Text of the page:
Mark Cuban's Dallas Mavericks are on to something.
It started with the trade that brought Tyson Chandler (and Raymond Felton) from the New York Knicks, solidifying a front line in a way it hadn't been since the last time the 31-year-old center wore a Mavs uniform.
The next big step was signing forward Chandler Parsons away from the Houston Rockets. President of basketball operations Donnie Nelson swung for the fences and landed a piece who will immediately put Dallas into the title conversation.
Per SportsDayDFW.com, Rockets general manager Daryl Morey was impressed by the effort, telling KBME-AM 790 in Houston, "The Mavericks are a smart organization; they obviously wanted to get him...that structure of that (contract) is literally one of the most untradeable structures I've ever seen."
That's saying something coming from a man who himself once landed Jeremy Lin and Omer Asik on account of "poison-pill" contracts neither of their former teams would match.
But Nelson still has some work to do, and it may require similar creativity to get it done. By now, Dallas has little money to spend, but it can still make a pretty strong sales pitch to one free agent who'd make a difference.
The 31-year-old spark plug is coming off a strong season with the Portland Trail Blazers in which he averaged 9.7 points and 4.3 assists per game. An 11-year veteran with five different teams, Williams would immediately challenge Raymond Felton and Devin Harris for minutes, perhaps even laying claim to the starting job.
Dallas' point guard spot has seen better days. Felton is coming off a forgettable season, and his fortunes will depend largely on a change of scenery paying off.
The Mavericks announced on Thursday that they'd also re-signed Harris, a strong postseason performer who added depth to the position last season. According to Bryan Gutierrez (in a special to ESPN Dallas), "The four-year deal is worth $16.55 million, with the fourth season partially guaranteed, sources told ESPN.com's Marc Stein. The guaranteed figure for the fourth year is $1.3 million."
But even with Felton and Harris on board, there's almost certainly room for Williams.
The question is whether Williams will give Dallas—where he has a home—a much-needed discount.
Per SportsDayDFW.com, Nelson outlined the situation:
Yeah we’ve been trying to figure out a way to get Mo in a Maverick uniform for years now. He’s a Dallas guy, from Memphis but lives in Dallas with his family, so we’re hopeful that we can work something out but again our hands are tied right now because of the Parsons thing of what we can do financially. All these guys, whether it’s Mo, whether it’s ‘Trix [Shawn Marion], in all reality they’re going to have to take a pay cut to come here. It’s just how much of a pay cut are guys willing to look at, and we’re understanding and respectful of the market place, and there’s other places that may have more playing time and more financial flexibility than we do, but we would love for both of those guys to continue to consider us.
SportsDayDFW.com's Eddie Sefko adds, "The Mavericks have a $2.7 million salary cap exception, which they are believed to be willing to offer Williams."
The market for Williams probably isn't robust after much of the heavy free-agent spending has already taken place, but he could certainly find more then $2.7 million lying around somewhere. Veteran point guards who can hit the three at a high clip (36.9 percent last season) are valuable commodities, and Williams could probably persuade a team to offer him something in the $5 million range.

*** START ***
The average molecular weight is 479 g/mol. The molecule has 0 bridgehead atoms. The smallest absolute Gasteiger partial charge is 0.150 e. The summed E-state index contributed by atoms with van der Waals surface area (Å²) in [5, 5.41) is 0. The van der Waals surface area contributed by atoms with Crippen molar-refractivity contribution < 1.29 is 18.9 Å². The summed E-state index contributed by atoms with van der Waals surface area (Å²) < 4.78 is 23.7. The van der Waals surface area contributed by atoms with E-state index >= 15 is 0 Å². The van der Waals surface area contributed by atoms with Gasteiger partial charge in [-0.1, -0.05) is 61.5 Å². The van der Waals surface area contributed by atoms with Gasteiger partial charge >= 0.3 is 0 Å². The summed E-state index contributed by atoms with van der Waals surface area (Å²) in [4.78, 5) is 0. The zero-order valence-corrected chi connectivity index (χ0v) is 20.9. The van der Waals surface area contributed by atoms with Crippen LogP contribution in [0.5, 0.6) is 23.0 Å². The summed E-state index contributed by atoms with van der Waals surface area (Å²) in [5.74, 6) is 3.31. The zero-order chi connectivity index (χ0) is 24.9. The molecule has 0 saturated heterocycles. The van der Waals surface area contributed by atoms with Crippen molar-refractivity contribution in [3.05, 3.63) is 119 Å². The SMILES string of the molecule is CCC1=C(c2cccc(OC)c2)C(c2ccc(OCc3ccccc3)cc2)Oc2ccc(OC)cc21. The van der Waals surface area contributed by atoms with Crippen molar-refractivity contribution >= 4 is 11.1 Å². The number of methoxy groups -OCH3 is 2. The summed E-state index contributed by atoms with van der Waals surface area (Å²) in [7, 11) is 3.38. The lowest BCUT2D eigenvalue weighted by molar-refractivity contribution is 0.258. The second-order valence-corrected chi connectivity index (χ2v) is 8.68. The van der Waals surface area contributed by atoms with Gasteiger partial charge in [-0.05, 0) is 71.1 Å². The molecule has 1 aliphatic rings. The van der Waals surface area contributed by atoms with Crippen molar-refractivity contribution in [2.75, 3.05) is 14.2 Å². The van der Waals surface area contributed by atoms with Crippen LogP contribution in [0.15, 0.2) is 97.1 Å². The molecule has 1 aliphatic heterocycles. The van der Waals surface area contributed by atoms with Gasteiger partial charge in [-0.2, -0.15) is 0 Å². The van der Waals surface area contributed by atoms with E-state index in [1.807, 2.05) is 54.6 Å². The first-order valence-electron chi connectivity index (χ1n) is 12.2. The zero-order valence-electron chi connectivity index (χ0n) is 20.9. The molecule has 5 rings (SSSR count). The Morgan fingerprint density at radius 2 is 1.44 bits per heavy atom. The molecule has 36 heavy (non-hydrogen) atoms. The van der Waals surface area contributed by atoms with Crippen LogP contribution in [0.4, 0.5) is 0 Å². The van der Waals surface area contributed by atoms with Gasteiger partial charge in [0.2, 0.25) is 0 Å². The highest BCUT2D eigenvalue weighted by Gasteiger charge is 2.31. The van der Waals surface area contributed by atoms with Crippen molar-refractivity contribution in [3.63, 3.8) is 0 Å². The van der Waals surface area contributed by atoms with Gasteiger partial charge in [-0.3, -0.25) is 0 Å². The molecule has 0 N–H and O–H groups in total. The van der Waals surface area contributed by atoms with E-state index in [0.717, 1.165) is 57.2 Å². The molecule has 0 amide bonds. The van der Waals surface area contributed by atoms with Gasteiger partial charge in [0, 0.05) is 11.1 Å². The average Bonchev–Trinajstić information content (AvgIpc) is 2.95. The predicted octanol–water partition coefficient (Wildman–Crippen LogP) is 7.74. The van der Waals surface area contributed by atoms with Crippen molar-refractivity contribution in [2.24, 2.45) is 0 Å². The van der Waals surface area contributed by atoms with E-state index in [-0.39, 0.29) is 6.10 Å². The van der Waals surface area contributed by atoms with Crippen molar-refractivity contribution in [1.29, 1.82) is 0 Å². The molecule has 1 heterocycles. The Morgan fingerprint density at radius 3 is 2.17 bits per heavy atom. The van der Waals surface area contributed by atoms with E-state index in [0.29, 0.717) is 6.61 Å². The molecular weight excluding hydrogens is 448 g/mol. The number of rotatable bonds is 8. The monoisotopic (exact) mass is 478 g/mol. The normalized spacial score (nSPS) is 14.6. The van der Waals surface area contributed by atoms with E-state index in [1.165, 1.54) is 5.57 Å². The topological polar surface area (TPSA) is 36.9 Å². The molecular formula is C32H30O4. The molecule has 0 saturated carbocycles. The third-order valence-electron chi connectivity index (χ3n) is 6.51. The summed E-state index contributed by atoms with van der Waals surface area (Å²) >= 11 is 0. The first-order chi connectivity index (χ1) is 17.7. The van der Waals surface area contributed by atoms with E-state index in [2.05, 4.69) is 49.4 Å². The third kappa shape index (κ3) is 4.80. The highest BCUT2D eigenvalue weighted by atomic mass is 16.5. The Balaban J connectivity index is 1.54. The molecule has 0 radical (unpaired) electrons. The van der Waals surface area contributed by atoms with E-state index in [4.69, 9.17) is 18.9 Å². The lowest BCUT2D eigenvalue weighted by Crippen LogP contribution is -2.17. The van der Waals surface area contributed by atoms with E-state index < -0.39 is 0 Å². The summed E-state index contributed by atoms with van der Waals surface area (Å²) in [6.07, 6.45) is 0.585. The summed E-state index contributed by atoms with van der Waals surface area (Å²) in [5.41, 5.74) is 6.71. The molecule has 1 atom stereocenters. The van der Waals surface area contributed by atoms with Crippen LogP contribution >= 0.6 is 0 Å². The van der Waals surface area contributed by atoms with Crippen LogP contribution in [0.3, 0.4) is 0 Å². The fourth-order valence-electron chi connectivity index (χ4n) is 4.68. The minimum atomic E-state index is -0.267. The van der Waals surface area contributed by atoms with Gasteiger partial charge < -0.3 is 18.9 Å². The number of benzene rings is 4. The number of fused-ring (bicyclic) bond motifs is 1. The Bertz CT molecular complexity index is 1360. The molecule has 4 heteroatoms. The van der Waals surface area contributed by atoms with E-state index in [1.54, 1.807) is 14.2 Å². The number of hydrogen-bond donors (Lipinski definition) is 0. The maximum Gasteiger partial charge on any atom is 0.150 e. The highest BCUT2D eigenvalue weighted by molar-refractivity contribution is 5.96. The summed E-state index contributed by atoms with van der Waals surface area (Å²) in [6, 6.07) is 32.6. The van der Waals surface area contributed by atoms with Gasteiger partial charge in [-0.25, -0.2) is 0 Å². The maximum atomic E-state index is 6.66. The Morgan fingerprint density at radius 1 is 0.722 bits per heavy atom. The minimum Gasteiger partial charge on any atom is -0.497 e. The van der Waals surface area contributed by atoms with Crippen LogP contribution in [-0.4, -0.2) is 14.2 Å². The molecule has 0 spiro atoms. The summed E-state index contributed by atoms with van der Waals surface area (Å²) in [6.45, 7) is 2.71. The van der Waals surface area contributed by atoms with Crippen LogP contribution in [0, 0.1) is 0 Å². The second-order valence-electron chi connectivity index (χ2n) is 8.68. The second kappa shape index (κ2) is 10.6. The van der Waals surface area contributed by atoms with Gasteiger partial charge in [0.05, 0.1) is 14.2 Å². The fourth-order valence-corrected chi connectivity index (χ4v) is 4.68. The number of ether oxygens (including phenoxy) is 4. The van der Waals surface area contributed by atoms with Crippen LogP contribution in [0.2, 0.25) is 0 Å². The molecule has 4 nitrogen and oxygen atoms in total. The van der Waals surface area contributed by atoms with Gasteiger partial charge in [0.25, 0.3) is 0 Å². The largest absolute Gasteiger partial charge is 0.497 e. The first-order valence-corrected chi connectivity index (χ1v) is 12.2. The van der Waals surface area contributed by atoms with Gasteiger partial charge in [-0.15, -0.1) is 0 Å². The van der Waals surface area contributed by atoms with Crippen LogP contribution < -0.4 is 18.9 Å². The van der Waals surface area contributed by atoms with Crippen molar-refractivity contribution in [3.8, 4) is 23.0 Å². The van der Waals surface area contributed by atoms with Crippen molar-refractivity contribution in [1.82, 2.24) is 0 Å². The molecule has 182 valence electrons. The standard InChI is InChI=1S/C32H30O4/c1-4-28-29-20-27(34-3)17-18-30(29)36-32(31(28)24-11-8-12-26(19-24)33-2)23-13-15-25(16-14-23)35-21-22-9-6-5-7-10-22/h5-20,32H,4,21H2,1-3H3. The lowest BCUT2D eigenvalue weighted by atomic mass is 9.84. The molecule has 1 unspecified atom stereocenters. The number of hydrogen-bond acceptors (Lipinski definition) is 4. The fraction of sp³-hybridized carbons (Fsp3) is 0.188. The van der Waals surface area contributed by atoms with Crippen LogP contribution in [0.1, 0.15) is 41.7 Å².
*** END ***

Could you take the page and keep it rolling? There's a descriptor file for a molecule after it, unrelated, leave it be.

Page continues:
So Dallas has its foot in the door.
And it has a few things to offer Williams.
Though he wouldn't be guaranteed the lion's share of minutes at the point, he's in good position to win many of those minutes. So long as he shoots the ball better than Felton, head coach Rick Carlisle would probably keep him on the floor more often than not.
In the wake of signing Parsons, Dallas can also offer Williams a chance to win. This team took the San Antonio Spurs to a seventh game in last season's first round, and that was without Parsons or Chandler. Always a dark-horse option, the Mavericks may be more of a conventional contender this season.
Nowitzki is aging gracefully, Carlisle is a top-five coach and this roster has impressive depth with guys like Jae Crowder and Richard Jefferson coming off the bench.
Dallas' formula for success was enough to win it all in 2011, and this squad bears a number of similarities to that team.
It would be an overstatement to suggest that Williams will be the difference this time around, but he would certainly be a step in the right direction. Optimistic as the team may be about a platoon consisting of Felton and Harris, it's not a duo with optimum title pedigree.
Williams is no All-Star, but he's reminiscent of Jason Terry—a vital ingredient to that 2011 run.
While Jefferson and recently acquired Rashard Lewis will replace Vince Carter at the 3, Williams would be an ideal candidate to replace his production as a sixth man. It's a role Williams has come to accept, and it's one in which he's found success.
The interest seems to be mutual, but much may depend on what Williams can find on the open market. As Nelson suggested, coming to Dallas would be a financial sacrifice. The franchise can put on a pretty compelling sales pitch, but it probably can't pay Williams more than that $2.7 million.
The Mavericks need Williams to follow Nowitzki's lead, accepting a pay cut in pursuit of a championship.
A championship that increasingly appears to be within reach.
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